The other day I watched eXistenZ. Afterword, I reached into the box of old Mondo 2000s that Bill Whitcomb recently gave me, and pulled out an issue at random. It just happened to have an interview with David Cronenberg (an excerpt from Cronenberg on Cronenberg, which I was also flipping through). Here’s an interesting bit where he talks about gender:
William Burroughs doesn’t just say that men and women are different species, he says they’re different species with different wills and purposes. That’s where you arrive at the struggle between the sexes. I think Burroughs really touches a nerve there. the attempt to make men and women not different – to pretend that little girls and boys are exactly the same and it’s only social pressure, influence, and environmental factors that make them go separate ways – just doesn’t work. Anyone who has kids knows that. There is a femaleness and a maleness. We each partake of both in different proportions. But Burroughs is talking about something else: will and purpose.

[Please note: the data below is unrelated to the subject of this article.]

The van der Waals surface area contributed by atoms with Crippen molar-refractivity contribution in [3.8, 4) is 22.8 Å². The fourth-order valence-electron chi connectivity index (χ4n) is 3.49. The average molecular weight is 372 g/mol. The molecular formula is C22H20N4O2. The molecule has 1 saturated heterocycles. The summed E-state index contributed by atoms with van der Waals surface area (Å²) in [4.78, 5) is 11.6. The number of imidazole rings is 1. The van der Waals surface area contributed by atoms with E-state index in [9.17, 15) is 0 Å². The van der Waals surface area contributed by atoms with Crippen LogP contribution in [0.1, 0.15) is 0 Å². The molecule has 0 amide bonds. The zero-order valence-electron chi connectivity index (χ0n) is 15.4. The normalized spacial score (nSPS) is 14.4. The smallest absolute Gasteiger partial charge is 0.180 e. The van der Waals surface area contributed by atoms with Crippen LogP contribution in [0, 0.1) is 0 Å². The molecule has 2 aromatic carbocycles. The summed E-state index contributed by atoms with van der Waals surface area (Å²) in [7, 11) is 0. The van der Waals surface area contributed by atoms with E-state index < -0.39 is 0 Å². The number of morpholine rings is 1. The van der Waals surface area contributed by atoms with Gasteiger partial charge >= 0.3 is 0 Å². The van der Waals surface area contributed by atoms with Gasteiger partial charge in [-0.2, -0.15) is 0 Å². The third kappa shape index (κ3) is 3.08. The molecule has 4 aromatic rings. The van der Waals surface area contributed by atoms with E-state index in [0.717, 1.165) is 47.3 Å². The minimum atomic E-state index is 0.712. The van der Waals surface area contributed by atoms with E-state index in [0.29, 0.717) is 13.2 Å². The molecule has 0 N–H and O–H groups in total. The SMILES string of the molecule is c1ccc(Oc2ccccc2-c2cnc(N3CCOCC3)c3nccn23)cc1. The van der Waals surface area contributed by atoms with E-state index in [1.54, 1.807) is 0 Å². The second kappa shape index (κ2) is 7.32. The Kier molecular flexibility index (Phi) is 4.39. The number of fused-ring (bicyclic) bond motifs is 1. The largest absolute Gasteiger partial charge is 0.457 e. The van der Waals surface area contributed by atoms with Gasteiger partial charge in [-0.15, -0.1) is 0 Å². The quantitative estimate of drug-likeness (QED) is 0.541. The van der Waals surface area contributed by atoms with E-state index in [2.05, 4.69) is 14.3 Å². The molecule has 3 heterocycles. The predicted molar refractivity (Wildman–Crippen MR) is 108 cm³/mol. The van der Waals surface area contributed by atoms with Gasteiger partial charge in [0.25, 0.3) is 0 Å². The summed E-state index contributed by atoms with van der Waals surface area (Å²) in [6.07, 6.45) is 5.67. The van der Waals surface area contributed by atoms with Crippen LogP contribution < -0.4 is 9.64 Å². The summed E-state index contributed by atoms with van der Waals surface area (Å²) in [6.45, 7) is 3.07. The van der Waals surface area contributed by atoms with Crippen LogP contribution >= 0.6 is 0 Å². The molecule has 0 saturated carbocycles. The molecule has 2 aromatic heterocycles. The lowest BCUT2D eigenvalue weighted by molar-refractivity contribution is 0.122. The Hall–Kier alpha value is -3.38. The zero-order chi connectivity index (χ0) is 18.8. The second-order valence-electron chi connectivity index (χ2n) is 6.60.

If we inhabited different planets, we would see the female planet go entirely one way and the male another. Maybe that’s why we’re on the same planet, because either extremes might be worse. I think Burroughs’s comments are illuminating. Maybe they’re a bit too cosmic to deal with in daily life, but hear it reflected in all the hideous cliches of songs: “You can’t live with ’em, and you’ve can’t live without ’em.”
Burroughs was fascinated when I told him about a species of butterfly. They couldn’t find the male of one species and the female of another. One was huge and brightly colored, and the other was tiny and black. It took forty years before lepidopterists realized were the same species. When Burroughs talks about men and women being different species, it does have some resonance in other forms of life. But there are also hermaphrodite version of this same butterfly. they are totally bizarre. One half is huge and bright and the other halve – split right down the middle of the body – is small and dark. I can’t imagine it being able to fly. there’s no balance whatsoever.
(See also my article on Breyer P-Orridge).